alex's chocolate chip cookie recipe

Classic Chocolate Chip Cookies

½ c all-purpose flour
1 tsp baking soda
16 tbsp (2 sticks) salted butter, browned
8 tbsp salted butter (1 stick), solid, cut in chunks
1 c white sugar
1½ c brown sugar
5 tsp vanilla
2 tsp salt
2 eggs + 2 yolks
1½ c chocolate chips

1. Combine flour and baking soda in medium bowl. Set aside.

2. In a large bowl combine white sugar,  brown sugar, 8 tbsp (1 stick) solid butter, vanilla, and salt. 

3. Melt 16 tbsp (2 sticks) butter over medium low heat until bubbles form and butter turns a golden brown color, about 3 min. 

4. Add browned butter to the large bowl. Whisk to combine. Once butter is completely melted into the sugars, add eggs and yolks. 

5. Whisk vigorously for 30 seconds, then allow batter to rest for 3 minutes. Return and whisk for 30 seconds, then rest 3 minutes. Finally, whisk 30 seconds more and rest for 3 more minutes. 

6. Fold flour into rested batter to form a dough. Once flour is incorporated, mix in chocolate chips. Form ping-pong sized balls and place on a cookie sheet with parchment paper. Bake for 11-12 minutes at 375ºF. Yield about 32 cookies.

The original recipe came from Cook's Illustrated (seen here). It is only available online to paying subscribers to America's Test Kitchen. The only modifications I've made to their original recipe are adjusting the butter and flour to get the texture right when you double it.

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Lily & Cameron's Wedding // Newport Beach, CA

Can you believe how cute these two are? Lily's heirloom Tiffany jewelry! Blended families joyfully blending anew! The smiliest nephew you've ever seen! This mini wedding is a real treat. Fun fact: I got married in this same temple one million years ago. 

More [100% Kodak film] photos from Lily and Cameron's mini wedding right this way:

alex's slightly modified version of Food52's best apple crisp

click here for original recipe by Ella Quittner via Food52 

Crisp Topping:

- 2/3 cups almond meal (aka almond flour)
- 1 cup all-purpose flour
- 3/4 cup packed light brown sugar
- 1 teaspoon kosher salt
- 2 sticks butter, cold, cubed
- 1 1/3 cup rolled oats

Apple Mixture:

- 2 tablespoons freshly squeezed lemon juice
- 2 teaspoons cornstarch
- 2 tablespoons light brown sugar
- 2 teaspoons ground cinnamon
- 2 teaspoons apple pie spice/ pumpkin spice mix
- 1/4 teaspoon kosher salt
- 1 teaspoon freshly grated lemon zest
- 2 to 3 large apples—a juicy, firm variety, like Pink Lady, Honeycrisp, Jonagold, Braeburn, or a mix—peeled, cored, and cut into ~1/2-inch slices
- 2 large Granny Smith apples, peeled, cored and cut in to ~1/2-inch slices

  1. Heat oven to 400°F.
  2. In a large bowl, combine almond meal, flour, sugar, and salt, and whisk until integrated. Add the butter, and, using your hands, squish the butter into the dry ingredients to create small chunks. The mixture should look like wet sand and hold together when pinched, with some unblended butter streaks visible throughout. Add the oats and roughly mix in. Set in refrigerator to chill while you prepare the apples.
  3. Whisk the lemon juice with the cornstarch, brown sugar, cinnamon, pie spice, salt, and lemon zest in a large bowl. Add the apple slices and toss gently until the slices are evenly coated. Transfer to a 8x8-inch baking dish (no need to grease it). You want about 1 inch of space between the apple slices and top of pan, so if you have too many apple slices, give them to the kids for a delicious snack.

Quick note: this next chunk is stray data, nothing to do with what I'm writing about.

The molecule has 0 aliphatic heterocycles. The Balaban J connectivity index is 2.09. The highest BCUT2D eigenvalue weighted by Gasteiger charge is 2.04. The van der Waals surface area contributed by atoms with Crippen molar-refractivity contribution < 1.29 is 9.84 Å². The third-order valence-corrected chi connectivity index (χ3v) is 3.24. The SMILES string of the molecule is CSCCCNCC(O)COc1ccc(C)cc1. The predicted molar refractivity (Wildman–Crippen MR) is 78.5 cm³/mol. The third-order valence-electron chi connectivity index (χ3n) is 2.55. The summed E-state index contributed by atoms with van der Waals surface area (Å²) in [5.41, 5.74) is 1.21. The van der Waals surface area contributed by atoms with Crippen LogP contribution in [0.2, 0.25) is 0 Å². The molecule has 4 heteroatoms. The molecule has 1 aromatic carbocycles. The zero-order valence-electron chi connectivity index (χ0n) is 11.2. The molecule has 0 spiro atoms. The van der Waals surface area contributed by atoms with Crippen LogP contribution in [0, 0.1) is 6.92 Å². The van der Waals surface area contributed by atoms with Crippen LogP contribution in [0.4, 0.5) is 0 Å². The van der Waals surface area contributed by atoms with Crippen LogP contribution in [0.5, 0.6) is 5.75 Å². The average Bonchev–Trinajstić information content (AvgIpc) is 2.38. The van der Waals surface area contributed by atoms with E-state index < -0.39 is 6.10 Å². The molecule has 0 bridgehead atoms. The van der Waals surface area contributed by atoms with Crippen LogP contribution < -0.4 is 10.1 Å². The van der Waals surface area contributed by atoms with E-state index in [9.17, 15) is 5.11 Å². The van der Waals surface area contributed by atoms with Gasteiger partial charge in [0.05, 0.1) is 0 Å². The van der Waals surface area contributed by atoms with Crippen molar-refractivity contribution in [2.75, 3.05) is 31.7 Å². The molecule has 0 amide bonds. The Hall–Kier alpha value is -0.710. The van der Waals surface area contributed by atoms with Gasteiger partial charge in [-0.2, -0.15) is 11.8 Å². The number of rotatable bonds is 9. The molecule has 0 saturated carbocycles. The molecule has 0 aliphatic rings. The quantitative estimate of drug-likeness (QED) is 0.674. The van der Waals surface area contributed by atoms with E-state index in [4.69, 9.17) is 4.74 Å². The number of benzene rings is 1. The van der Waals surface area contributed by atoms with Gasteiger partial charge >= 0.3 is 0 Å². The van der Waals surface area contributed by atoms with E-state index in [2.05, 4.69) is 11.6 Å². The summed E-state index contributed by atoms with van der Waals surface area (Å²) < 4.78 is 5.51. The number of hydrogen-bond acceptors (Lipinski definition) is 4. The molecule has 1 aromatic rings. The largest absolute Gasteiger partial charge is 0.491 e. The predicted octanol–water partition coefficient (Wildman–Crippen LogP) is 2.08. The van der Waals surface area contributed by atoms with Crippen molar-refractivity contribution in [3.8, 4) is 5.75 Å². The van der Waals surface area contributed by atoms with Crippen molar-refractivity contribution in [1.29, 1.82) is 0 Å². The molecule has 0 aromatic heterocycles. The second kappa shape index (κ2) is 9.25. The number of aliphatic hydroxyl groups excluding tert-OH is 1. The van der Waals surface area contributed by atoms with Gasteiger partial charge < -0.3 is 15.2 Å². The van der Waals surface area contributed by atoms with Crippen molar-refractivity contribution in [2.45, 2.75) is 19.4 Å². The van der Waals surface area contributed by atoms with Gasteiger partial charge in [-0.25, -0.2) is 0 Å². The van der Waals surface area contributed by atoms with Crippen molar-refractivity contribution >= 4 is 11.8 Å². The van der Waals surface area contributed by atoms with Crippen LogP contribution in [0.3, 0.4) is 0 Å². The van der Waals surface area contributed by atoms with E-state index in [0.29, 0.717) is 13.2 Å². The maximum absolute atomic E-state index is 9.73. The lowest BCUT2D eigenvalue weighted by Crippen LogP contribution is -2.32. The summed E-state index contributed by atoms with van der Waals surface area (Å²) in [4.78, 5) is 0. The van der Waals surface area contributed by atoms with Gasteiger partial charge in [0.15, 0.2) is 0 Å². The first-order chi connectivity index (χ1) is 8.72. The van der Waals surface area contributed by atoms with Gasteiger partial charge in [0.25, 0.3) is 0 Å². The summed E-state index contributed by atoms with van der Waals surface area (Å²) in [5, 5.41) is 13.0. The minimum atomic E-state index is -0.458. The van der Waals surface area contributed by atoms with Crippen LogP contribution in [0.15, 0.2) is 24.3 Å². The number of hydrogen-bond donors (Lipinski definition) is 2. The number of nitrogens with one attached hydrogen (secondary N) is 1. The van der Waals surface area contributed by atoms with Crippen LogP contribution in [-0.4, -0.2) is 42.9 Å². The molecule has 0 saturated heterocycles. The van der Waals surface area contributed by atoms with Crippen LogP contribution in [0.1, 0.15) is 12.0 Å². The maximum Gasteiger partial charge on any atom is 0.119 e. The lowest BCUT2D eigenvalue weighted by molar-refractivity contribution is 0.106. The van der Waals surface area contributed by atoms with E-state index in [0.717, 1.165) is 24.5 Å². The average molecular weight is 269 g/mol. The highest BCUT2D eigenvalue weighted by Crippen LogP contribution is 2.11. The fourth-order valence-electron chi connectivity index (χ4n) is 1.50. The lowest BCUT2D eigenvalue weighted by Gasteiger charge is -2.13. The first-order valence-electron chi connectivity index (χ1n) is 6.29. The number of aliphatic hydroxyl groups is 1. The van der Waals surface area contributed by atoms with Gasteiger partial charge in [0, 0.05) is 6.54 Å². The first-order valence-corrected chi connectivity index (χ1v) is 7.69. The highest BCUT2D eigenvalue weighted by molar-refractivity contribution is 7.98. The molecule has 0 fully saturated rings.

4. Sprinkle the streusel evenly over the apples, breaking into olive-sized clumps where needed, and transfer to oven. Bake for about 30 minutes, rotating the pan halfway through, until topping is crisp all over and browning in spots, and the apple mixture is bubbling up at the sides. The apple pieces should be tender and easily pierced with a fork. (Note: If spots begin browning too deeply before the apples become tender, you can turn the temperature down to 375°F.) Let cool about 15 minutes before serving. I also enjoy this at room temperature with whipped cream.
  5. Note: this recipe is very forgiving and can be easily 1.5x'd or doubled in a 9x13 pan. 

07/21/22 (via ig)

 Day 1 in @sequoiakingsnps. We got a late start leaving Bakersfield and arrived in the park around 1pm, about 100°F, so we decided to play in the river first. This spot in the river was near Hospital Rock, which is ironic, because right when we were about to leave and continue up the mountain, I fell on a rock and injured my elbow and y’all I would have *loved* to be in a hospital with AC and morphine. (I am okay!) @maryssor was the ultimate road trip hero and carried all three kids across the river and back to the car. I’ll post more about our other stops but first I needed to put these photos and videos here ✨ the hours we spent in this spot were sacred. Watching my precious children experience such purity and wonder filled me with gratitude and peace. It’s tough for little ones to drive such a long way, but we all did our best and were so wonderfully rewarded by the experience we had here. There was a moment when Charlie couldn’t quite find the words and said, “I’m really happy in this water Mom!!” And I said, that feeling you have right now is called JOY! And he replied, “yeah I’m just so joy!” So joy.

the whole sky

 it's 10/20/23
i finally listened bigger than the whole sky for the first time
people said it was about miscarriage
and i couldn't bring myself to go there

i thought my miscarriages would someday 
fade away
because i know i've had all the babies i'll have

so there's nothing to worry about

they're not gone
they still loom so large in my life

they're not so bright red anymore
but each one

5 miscarriages
it's a lot

it's still a lot

i wish they'd never happened
miscarriage is so confusing
along with so many other feelings - 

hopeless "this was a miracle and now it's gone"